Joint custody, also called shared custody, allows a child’s parents to share the decision-making responsibilities and/or physical control and custody of the child. Joint custody might be in the form of an agreement between both parents or a court-appointed joint custody order. Court-ordered agreements are common when parents are separated or divorced, or if they have never lived together.
Joint custody can be defined in several different fashions:
Joint legal custody: Both parents partake in the legal responsibilities of the child
Joint physical custody: The children split significant time staying with each parent
Parents can be awarded (or agree to) both joint physical and legal custody. A common custody pattern involves splitting a child’s time at each parent’s home for weeks at a time. Joint custody options also include alternating years, six-month periods, or split weekend/weekday arrangements. When deciding the allocation of a child’s time, it is always important to keep the child’s best interest in mind.
When Would the Court Step In?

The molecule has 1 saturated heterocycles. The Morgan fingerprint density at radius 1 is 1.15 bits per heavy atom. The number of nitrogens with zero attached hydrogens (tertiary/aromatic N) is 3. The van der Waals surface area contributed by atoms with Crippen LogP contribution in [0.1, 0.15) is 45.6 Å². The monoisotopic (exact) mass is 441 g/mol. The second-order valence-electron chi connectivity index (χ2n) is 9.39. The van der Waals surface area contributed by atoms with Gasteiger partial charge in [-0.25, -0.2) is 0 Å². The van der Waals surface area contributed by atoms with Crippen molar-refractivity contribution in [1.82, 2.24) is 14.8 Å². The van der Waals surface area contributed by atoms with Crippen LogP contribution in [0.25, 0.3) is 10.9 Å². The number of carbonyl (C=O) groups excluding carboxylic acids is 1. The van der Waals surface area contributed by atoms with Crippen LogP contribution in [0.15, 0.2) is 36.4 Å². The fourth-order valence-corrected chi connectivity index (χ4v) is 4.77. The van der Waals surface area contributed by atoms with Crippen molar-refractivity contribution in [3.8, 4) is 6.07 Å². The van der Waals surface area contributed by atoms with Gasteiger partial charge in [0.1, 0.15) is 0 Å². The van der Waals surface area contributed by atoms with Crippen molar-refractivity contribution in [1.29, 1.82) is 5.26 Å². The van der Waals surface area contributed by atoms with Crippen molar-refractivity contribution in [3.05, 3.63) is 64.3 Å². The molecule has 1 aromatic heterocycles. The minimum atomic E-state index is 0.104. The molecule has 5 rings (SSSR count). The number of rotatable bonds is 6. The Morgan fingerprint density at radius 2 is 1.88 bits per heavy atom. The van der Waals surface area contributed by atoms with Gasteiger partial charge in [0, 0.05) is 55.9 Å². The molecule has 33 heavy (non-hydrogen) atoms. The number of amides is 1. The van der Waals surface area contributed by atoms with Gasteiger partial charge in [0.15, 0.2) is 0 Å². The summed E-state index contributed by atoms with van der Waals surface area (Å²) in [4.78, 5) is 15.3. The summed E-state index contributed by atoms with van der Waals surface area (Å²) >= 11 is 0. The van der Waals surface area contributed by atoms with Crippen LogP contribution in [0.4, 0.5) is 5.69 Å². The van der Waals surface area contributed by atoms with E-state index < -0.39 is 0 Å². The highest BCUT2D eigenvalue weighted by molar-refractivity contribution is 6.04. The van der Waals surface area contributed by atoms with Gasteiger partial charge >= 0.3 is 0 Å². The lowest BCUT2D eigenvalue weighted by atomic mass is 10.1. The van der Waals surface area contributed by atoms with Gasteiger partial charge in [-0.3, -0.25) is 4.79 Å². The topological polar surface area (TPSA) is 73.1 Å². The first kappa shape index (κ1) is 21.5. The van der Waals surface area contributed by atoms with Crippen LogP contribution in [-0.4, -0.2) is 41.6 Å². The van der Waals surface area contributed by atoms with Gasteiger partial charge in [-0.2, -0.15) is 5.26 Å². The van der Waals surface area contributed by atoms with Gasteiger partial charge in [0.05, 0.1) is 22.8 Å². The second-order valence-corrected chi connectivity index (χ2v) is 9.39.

The awarding of shared joint custody means that both parents will need to reevaluate their lives and schedules to maximize their quality time with their children. Agendas, housing arrangements, and other factors have to be considered. This can cause friction or disagreement when one person feels the situation is not fair. If the parents cannot come to an agreement on their own, the courts will impose an arrangement.
Advantages to Joint Custody
There are many advantages for both the children and the parents when joint custody is awarded. For example, the children have continued contact and involvement with both parents. In addition, the burden of single parenting is alleviated when the child is away with the other parent.
There are disadvantages as well, primarily stemming from the fact that the children must adhere to a regimented schedule. Also, depending on the existing relationship between parents, tension can negatively impact children. Maintaining two homes for the children can also be expensive.
How We Can Help
If you are getting divorced and need to make custody arrangements, the attorneys at Petrelli Previtera, LLC can assist you through the process of reaching and filing a durable custody agreement – whether you need to go to court or not. We will answer your questions, explain how to get started properly, and ensure you are as informed as possible. Contact our firm to schedule a consultation.
Contact Petrelli Previtera, LLC for Assistance
Determining custody can be one of the most stressful aspects of divorce and separation. To reach your goals quickly and efficiently, you need the right information from day one. Contact Petrelli Previtera, LLC to schedule a consultation. We can answer your questions, help you get started, and ensure you are as informed as possible throughout the process.